As far as I’m concerned, the single biggest thing a loyalty program can do to break the trust of their members is to devalue a program without notice.
Members collect points in good faith, and I don’t think it’s unreasonable to expect that loyalty programs would at least give members some advance notice prior to program changes.
- American eliminated distance based oneworld Explorer awards
- American eliminated stopovers at the gateway city on AAdvantage awards
- American created multiple tiers of AAdvantage standard award levels
- US Airways created multiple tiers of Dividend Miles standard award levels
- US Airways raised the cost of Dividend Miles business class redemptions between the US and North Asia from 90,000 miles to 110,000 miles
Suzanne Rubin, who heads the AAdvantage program, was nice enough to speak with me and share her thoughts on the changes. She explained that they were making these changes as part of a larger set of changes, and she seemed genuinely surprised by the backlash to the changes that were made without notice.
I think we shared our feedback in no uncertain terms, and they heard us.
Prior to that I trusted the American AAdvantage program and always thought that it was one of the most “honestly” run loyalty programs there is. However, as I explained in my follow up post, I no longer trust the AAdvantage program.
Well, it seems like they’ve done it again. This time US Airways Dividend Miles has changed their award redemption rates without any sort of advance notice.
One of the “sweet spots” of the US Airways award chart was that they charged the same number of miles domestically for two cabin first class/business class as they did for three cabin first class.
That meant it was possible to fly American A321 first class between New York and Los Angeles, or Cathay Pacific first class between New York and Vancouver, for 50,000 miles roundtrip in first class.
Cathay Pacific first class
However, without any advance notice they’ve adjusted rates for these awards, and have gone from charging 50,000 miles to charging 65,000 miles for oneworld awards in first class:
Meanwhile the partner award chart still shows the old rates.
For reference, here is the Dividend Miles award chart as of yesterday:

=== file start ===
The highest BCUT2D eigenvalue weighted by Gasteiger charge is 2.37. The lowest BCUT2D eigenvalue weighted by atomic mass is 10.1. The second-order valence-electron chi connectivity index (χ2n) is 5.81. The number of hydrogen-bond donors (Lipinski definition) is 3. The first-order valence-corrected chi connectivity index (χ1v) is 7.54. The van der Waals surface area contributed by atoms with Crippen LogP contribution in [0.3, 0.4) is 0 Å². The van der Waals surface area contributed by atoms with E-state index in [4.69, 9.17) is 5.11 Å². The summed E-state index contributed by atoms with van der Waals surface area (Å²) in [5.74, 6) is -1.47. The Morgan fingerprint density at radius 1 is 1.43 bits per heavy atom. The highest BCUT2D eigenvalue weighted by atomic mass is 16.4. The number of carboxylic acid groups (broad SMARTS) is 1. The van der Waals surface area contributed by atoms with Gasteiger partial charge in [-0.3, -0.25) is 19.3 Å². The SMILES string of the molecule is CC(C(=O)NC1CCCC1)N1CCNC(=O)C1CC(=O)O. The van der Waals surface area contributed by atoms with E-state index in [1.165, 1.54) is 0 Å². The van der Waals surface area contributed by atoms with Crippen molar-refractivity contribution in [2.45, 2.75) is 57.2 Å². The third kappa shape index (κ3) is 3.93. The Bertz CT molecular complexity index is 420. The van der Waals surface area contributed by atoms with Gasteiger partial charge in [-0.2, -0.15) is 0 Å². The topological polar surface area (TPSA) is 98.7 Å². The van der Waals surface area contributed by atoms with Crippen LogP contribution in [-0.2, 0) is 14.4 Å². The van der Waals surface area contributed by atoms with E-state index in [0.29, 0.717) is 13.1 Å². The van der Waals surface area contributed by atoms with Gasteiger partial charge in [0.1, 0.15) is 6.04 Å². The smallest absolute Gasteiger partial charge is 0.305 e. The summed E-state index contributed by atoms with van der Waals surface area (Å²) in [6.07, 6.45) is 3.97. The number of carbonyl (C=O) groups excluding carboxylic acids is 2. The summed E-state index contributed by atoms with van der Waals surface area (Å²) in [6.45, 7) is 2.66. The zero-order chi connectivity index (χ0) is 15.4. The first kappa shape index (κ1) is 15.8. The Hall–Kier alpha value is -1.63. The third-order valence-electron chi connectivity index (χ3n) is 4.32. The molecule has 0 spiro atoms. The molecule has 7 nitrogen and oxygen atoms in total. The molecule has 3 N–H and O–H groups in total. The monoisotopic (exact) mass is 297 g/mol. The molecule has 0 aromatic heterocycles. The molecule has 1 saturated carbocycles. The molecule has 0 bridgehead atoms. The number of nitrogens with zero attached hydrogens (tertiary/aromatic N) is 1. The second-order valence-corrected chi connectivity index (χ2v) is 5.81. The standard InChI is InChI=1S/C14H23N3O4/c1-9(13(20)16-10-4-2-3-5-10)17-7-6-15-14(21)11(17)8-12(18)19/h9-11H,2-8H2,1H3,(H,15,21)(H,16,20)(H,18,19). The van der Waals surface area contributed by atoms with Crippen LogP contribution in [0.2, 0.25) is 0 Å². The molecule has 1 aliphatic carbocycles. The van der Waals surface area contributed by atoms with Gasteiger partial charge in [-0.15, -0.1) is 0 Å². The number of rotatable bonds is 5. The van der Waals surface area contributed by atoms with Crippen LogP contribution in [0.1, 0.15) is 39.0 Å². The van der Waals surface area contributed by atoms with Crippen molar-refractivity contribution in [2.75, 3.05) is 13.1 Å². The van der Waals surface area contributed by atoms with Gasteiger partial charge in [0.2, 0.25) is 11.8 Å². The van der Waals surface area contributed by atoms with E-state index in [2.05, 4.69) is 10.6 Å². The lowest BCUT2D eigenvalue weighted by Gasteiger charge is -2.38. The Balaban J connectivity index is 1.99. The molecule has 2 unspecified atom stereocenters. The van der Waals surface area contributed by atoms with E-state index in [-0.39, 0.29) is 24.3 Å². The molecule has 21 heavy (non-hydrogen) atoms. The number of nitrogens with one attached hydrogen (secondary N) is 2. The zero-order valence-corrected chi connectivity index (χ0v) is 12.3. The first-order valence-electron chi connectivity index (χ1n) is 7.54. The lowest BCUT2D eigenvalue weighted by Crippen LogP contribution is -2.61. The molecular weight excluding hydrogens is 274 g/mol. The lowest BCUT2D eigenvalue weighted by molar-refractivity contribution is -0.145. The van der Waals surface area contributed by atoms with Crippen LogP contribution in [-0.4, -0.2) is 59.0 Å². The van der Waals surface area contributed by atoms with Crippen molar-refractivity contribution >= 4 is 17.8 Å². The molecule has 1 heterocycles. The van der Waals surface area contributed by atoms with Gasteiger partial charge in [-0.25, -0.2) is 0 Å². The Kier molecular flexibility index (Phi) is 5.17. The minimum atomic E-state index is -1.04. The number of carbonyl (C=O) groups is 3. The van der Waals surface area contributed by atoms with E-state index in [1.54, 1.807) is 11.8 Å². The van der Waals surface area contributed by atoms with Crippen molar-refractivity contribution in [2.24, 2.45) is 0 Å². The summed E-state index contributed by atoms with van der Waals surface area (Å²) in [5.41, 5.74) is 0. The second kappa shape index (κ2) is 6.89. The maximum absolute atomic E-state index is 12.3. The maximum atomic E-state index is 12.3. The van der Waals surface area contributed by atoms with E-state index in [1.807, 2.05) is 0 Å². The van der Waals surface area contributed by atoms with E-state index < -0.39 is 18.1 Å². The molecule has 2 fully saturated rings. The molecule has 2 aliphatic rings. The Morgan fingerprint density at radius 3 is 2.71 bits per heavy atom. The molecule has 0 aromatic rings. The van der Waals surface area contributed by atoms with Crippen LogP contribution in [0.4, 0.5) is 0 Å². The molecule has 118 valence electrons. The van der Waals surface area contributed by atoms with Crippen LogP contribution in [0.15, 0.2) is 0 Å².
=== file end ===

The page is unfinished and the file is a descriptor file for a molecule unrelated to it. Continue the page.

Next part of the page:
And here it is today:
The US Airways website is a bit mind-boggling to me, but for what it’s worth it appears that these new prices haven’t been hard-coded in to the system yet.
A roundtrip LAX-JFK in 3-cabin first is still pricing at 50,000 miles roundtrip, for the time being:
And this even books into Z class:
My post about why I don’t trust AAdvantage was actually a follow up to Gary’s post about why he still does trust AAdvantage, and despite disagreeing with the premise of his title, I agreed with his message:
I think and hope that the strong consumer reaction to lack of notice of these changes will be a lesson learned.
For me they get one screw-up.
How they behave next time — advance notice of changes and clear, transparent communication about those changes — will factor much more into my own opinion about the trustworthiness of the program than this one-off incident.
I’ve always thought that about the worst thing a program can do is pull the rug out from under customers when making changes. And when I’ve seriously and immediately called out programs in the past it’s generally been of programs I already didn’t have much trust in.
Here I think there’s warranted criticism for how this was rolled out. American AAdvantage still has my trust, but I’m wary, and future decisions over the next months are going to be key.
They’re at a turning point. Certainly they know it. And we’ll all be watching.
But I still trust them, and whether I continue to do so will be dependent upon the next data point.
If anyone at American is still listening – this has to stop.
(Tip of the hat to echino)